Change search
ReferencesLink to record
Permanent link

Direct link
Salinomycin induces activation of autophagy, mitophagy and affects mitochondrial polarity: Differences between primary and cancer cells
Linköping University, Department of Clinical and Experimental Medicine, Cell Biology. Linköping University, Faculty of Health Sciences.ORCID iD: 0000-0001-6105-1213
University of Manitoba, Winnipeg, Canada.
Pomeranian Medical University, Szczecin, Poland.
Linköping University, Department of Clinical and Experimental Medicine, Regenerative Medicine. Linköping University, Faculty of Health Sciences. Östergötlands Läns Landsting, Anaesthetics, Operations and Specialty Surgery Center, Department of Hand and Plastic Surgery.
Show others and affiliations
2013 (English)In: Biochimica et Biophysica Acta. Molecular Cell Research, ISSN 0167-4889, Vol. 1833, no 9, 2057-2069 p.Article in journal (Refereed) Published
Abstract [en]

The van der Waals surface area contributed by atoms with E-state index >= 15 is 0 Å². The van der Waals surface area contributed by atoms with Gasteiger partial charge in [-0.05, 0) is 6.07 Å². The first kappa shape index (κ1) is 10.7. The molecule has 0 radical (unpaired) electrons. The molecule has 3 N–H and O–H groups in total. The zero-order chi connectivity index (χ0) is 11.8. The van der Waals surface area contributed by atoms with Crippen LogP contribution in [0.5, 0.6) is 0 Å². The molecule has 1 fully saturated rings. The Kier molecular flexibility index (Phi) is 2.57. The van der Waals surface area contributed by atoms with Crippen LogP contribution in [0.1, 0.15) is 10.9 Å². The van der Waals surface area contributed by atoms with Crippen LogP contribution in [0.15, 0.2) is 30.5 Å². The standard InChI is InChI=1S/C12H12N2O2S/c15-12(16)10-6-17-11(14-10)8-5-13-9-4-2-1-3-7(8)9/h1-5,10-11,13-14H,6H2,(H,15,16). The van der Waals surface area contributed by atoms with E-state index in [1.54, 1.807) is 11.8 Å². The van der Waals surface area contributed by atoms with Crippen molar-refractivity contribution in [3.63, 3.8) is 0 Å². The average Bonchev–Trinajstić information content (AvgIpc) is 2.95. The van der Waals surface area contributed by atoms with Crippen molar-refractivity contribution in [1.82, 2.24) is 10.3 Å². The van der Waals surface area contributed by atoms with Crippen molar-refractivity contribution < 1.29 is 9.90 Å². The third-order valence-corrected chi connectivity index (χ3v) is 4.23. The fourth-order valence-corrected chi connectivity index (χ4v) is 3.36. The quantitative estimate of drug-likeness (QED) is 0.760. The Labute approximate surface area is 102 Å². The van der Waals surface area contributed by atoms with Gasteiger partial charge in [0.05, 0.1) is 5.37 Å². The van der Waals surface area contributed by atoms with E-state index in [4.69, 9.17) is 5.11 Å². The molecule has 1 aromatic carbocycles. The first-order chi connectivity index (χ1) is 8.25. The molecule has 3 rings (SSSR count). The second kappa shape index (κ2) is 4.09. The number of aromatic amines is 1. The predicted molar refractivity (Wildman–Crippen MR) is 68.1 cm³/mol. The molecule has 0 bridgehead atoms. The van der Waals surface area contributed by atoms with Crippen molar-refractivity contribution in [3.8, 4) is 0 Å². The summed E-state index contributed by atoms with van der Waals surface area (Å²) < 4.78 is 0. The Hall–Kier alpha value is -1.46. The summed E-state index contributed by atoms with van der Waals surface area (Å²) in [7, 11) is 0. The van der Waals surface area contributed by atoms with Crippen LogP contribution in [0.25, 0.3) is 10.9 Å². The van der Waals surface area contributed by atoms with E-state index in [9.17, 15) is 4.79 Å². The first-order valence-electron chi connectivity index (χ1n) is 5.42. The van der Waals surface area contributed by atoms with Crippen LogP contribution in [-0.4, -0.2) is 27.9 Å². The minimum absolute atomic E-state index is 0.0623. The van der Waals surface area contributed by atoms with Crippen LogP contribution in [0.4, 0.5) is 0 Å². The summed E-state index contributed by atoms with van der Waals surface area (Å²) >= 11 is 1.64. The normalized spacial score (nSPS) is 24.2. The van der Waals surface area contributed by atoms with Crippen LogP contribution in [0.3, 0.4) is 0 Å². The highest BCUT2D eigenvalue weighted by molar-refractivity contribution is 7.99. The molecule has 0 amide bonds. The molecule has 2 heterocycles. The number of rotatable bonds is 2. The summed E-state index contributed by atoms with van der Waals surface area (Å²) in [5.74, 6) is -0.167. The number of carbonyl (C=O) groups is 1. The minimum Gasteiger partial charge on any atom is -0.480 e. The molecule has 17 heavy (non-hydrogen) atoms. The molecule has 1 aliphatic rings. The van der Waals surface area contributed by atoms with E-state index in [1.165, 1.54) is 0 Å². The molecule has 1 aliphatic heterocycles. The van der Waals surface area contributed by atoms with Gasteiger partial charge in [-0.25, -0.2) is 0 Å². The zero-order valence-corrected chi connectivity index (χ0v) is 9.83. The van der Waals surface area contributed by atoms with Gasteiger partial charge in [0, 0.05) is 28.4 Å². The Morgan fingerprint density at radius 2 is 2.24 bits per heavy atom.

The molecular mechanism of Salinomycin's toxicity is not fully understood. Various studies reported that Ca2 +, cytochrome c, and caspase activation play a role in Salinomycin-induced cytotoxicity. Furthermore, Salinomycin may target Wnt/β-catenin signaling pathway to promote differentiation and thus elimination of cancer stem cells. In this study, we show a massive autophagic response to Salinomycin (substantially stronger than to commonly used autophagic inducer Rapamycin) in prostrate-, breast cancer cells, and to lesser degree in human normal dermal fibroblasts. Interestingly, autophagy induced by Salinomycin is a cell protective mechanism in all tested cancer cell lines. Furthermore, Salinomycin induces mitophagy, mitoptosis and increased mitochondrial membrane potential (∆Ψ) in a subpopulation of cells. Salinomycin strongly, and in time-dependent manner decreases cellular ATP level. Contrastingly, human normal dermal fibroblasts treated with Salinomycin show some initial decrease in mitochondrial mass, however they are largely resistant to Salinomycin-triggered ATP-depletion. Our data provide new insight into the molecular mechanism of preferential toxicity of Salinomycin towards cancer cells, and suggest possible clinical application of Salinomycin in combination with autophagy inhibitors (i.e. clinically-used Chloroquine). Furthermore, we discuss preferential Salinomycins toxicity in the context of Warburg effect.